Wednesday night of Week 11 saw ANUSA hold their fourth SRC meeting for 2022, which lasted over five hours and saw intense debate.
Firstly, ANUSA Officers gave reports and outlined prospects for the next semester. The SRC also approved Honoraria for students’ work over the past year.
The first debate of the meeting was for Motion 7.3, a discussion on the draft of a Student Partnership Agreement (SPA), which was proposed by the ANUSA President. This agreement is to have ANUSA, PARSA and the ANU Academic Board build a relationship with the administration of the ANU to discuss and resolve issues between each sector of the ANU.
Currently, the ANUSA and PARSA Presidents regularly meet with the Academic Board to consider issues that students face. This draft is to create a written document to solidify and formalise such relationships between these sectors, while also helping set up the ANU to understand the perspectives of both ANUSA and PARSA. ANUSA first used an SPA in 2017; the agreements last for a one year duration and must be re-approved each time.
Some students argued that such a partnership would make the ANUSA President enter this relationship “in a bad position,” and most likely “won’t get more SSAF if we sit down with them at the same table,” referring to the Executive and Brian Schmidt. Such an agreement would, these students believe, create a power imbalance where “only one person [the ANUSA president] represents the entire union at the same table as Schmidt.”
The debate lasted for over an hour and half. Because the motion was a discussion item, it was not voted on at the meeting, instead it is expected that the President consider the arguments raised.
Motion 6.2 proposed for ANUSA to publicly commit in solidarity with the University of Melbourne Student Union (UMSU) with their recent ‘Boycott, Divestment and Sanctions’ (BDS) endorsement against the occupation of Palestine. A Melbourne University student and Liberal Party member is now suing UMSU for the BDS initiative.
ANUSA proposed to make a Facebook post that outlines how ANUSA stands by the side of UMSU. Last year, ANUSA expressed support of Palestine online. .
As the debate opened up, the ANU Jewish Society (ANUJS) executive members argued that they were not consulted nor notified about such a motion that greatly affects their society and the people it represents. After the meeting, ANUJS, confirmed that they “only found out an hour before the meeting due to luck.”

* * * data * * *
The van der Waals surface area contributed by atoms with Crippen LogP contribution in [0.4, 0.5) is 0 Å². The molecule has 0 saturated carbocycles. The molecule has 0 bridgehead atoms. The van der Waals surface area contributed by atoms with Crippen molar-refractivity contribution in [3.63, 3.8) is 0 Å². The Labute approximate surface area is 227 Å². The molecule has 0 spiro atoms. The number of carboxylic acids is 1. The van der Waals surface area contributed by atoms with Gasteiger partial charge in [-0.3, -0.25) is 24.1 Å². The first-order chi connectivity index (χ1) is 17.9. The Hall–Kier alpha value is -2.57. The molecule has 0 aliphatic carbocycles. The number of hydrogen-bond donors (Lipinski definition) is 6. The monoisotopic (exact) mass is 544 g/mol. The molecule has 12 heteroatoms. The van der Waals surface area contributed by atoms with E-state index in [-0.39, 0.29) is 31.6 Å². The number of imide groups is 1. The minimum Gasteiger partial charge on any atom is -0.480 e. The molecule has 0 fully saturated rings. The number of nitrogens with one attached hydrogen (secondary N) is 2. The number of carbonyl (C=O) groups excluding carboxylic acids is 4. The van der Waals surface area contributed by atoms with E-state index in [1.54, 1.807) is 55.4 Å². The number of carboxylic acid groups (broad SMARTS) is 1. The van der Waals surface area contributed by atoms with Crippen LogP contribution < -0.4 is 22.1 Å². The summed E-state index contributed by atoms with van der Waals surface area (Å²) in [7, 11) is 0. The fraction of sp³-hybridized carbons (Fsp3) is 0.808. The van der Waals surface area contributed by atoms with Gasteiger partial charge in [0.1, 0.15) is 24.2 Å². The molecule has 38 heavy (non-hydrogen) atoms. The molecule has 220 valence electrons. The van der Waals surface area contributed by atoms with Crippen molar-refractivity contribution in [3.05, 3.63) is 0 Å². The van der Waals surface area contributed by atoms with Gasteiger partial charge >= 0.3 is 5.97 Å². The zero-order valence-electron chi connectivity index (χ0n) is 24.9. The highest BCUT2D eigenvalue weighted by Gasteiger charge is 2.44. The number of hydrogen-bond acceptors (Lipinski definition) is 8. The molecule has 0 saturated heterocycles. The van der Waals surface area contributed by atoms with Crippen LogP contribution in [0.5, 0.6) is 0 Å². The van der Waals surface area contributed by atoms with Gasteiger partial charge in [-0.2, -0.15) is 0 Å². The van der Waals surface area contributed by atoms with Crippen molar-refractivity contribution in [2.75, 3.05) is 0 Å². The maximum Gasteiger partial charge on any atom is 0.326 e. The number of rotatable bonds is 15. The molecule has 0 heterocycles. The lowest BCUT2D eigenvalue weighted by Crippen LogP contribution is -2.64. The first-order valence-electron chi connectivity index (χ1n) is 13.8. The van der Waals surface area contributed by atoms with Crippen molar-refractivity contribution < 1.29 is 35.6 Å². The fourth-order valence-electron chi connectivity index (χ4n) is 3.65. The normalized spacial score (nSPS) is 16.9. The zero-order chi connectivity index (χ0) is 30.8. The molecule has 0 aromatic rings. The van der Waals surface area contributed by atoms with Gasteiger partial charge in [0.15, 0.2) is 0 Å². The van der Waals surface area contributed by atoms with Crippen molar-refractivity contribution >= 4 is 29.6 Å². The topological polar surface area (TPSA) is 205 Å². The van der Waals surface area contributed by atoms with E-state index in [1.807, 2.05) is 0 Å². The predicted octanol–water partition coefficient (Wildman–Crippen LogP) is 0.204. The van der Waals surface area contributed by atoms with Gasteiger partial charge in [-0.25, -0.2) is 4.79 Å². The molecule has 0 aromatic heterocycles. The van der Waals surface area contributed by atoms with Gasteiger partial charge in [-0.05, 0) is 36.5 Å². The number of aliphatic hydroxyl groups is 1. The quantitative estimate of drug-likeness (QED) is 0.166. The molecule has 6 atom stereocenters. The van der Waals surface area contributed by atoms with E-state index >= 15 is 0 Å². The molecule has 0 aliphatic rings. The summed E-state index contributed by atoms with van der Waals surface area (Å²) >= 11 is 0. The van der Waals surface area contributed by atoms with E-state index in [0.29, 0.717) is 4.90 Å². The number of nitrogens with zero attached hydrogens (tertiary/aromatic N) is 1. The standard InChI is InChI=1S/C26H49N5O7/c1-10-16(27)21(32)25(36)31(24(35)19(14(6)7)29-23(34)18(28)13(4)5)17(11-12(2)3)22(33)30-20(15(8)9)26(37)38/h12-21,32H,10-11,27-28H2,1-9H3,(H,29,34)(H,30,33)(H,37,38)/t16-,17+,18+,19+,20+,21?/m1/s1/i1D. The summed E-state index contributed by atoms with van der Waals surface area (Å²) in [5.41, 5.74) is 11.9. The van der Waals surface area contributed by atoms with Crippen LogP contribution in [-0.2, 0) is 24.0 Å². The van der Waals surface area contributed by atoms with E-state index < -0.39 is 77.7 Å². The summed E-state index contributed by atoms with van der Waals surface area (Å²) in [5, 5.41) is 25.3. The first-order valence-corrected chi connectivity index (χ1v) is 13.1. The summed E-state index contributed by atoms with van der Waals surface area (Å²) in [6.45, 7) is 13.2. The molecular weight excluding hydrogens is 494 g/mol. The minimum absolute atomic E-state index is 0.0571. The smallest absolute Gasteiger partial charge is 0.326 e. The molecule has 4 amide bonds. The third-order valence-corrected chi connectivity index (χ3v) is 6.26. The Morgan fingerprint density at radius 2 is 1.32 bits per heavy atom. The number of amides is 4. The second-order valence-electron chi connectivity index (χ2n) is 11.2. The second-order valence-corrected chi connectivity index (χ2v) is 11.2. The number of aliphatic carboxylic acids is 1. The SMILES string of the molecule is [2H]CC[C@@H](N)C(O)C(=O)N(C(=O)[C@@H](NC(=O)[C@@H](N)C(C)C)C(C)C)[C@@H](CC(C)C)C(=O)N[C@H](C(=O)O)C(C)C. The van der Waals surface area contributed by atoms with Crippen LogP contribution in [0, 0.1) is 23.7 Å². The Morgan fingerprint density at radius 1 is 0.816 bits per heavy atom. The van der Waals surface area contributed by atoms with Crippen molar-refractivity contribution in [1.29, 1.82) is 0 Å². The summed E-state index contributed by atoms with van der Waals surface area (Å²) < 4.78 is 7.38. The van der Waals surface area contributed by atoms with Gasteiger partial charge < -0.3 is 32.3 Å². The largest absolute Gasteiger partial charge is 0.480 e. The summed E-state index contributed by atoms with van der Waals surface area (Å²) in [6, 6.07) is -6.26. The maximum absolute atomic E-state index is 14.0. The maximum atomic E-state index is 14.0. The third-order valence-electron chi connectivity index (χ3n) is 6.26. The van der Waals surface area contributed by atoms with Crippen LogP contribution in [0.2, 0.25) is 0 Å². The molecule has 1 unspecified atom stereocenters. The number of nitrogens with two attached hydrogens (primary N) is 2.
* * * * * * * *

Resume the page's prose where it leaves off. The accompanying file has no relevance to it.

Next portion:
The debate continued with a Jewish student recounting their personal experiences of antisemitism because of the previous ANUSA motion. This student was then accused of abusing and labeling the ‘incident’ as anti-semitic as a way to “further their agenda,” by a student who spoke for the motion.
Students argued with the ANUJS representatives that to not pass this motion would not stop nor fight antisemitism on campus. The representatives fought back and asserted that this would take away the voices of Jewish students or people that do not support such solidarity, and hence marginalise these students.
An amendment proposed by Kai Dreyfus-Ballesi obliged ANUSA to work with Jewish students at the ANU to create a post condemning anti-semitism. It was passed unanimously. After this amendment, the motion in its entirety passed unanimously.
Nonetheless, the Australia Union of Jewish Students condemned the motion in an Instagram post.
Motion 6.3 proposed by Nick Reich, called for ANUSA to publish a statement how ANUSA “condemns [the] Labor [Party]” nor “supports a vote for either the Labor or Liberal parties” in the lead up to the Federal Election. This SRC was only a few days before the federal election.
The motion was tabled because of the concern that it contravened ANUSA’s obligations as a SSAF recipient to not endorse a candidate for office.
Motion 7.4 called on ANUSA to make a more general post regarding the federal election. This motion urged the government to abolish HECS debt, make tertiary education free, and overhaul social support systems to improve accessibility. Many students felt their concerns were better represented by Motion 7.4 than by Motion 6.3.
Overall, motion 6.2 passed, while motion 6.3 was tabled.The next SRC meeting will be in Semester 2 and we can expect to see, either in debate or proposal, another draft of the SPA.
Woroni made a number of errors in the original version of this article. The most significant include: misrepresenting motion 7.3 as a motion to be voted on, not discussed; claiming that motion 6.2 failed when it passed; claiming that motion 6.3 failed when it was tabled; and labelling Ben Yates as the proposer of the amendment to motion 6.2 when it was Kai Dreyfus-Ballesi. This list is not comprehensive, please contact the News Editor for more information, at firstname.lastname@example.org
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